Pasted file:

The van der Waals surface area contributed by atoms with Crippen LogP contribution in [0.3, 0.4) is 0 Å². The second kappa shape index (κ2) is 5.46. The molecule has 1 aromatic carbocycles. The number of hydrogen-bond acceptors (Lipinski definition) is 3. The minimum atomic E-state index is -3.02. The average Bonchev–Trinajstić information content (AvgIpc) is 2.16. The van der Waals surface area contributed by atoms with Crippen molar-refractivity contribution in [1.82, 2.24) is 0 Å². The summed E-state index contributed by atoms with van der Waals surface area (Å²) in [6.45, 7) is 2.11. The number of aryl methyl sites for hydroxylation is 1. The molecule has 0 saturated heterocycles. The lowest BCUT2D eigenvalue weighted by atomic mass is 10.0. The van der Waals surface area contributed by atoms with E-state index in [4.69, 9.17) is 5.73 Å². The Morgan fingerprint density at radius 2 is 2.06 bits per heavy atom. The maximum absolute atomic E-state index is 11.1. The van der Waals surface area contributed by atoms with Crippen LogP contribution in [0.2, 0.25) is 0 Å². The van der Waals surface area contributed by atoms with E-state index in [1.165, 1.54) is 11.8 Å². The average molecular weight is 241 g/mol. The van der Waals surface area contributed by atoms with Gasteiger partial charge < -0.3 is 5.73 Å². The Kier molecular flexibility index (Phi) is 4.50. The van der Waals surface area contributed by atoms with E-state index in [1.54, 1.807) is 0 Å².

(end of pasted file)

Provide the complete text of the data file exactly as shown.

The van der Waals surface area contributed by atoms with Crippen LogP contribution in [0.3, 0.4) is 0 Å². The second kappa shape index (κ2) is 5.46. The molecule has 1 aromatic carbocycles. The number of hydrogen-bond acceptors (Lipinski definition) is 3. The minimum atomic E-state index is -3.02. The average Bonchev–Trinajstić information content (AvgIpc) is 2.16. The van der Waals surface area contributed by atoms with Crippen molar-refractivity contribution in [1.82, 2.24) is 0 Å². The summed E-state index contributed by atoms with van der Waals surface area (Å²) in [6.45, 7) is 2.11. The number of aryl methyl sites for hydroxylation is 1. The molecule has 0 saturated heterocycles. The lowest BCUT2D eigenvalue weighted by atomic mass is 10.0. The van der Waals surface area contributed by atoms with E-state index in [4.69, 9.17) is 5.73 Å². The Morgan fingerprint density at radius 2 is 2.06 bits per heavy atom. The maximum absolute atomic E-state index is 11.1. The van der Waals surface area contributed by atoms with Crippen LogP contribution in [0.2, 0.25) is 0 Å². The van der Waals surface area contributed by atoms with E-state index in [1.165, 1.54) is 11.8 Å². The average molecular weight is 241 g/mol. The van der Waals surface area contributed by atoms with Gasteiger partial charge < -0.3 is 5.73 Å². The Kier molecular flexibility index (Phi) is 4.50. The van der Waals surface area contributed by atoms with E-state index in [1.54, 1.807) is 0 Å².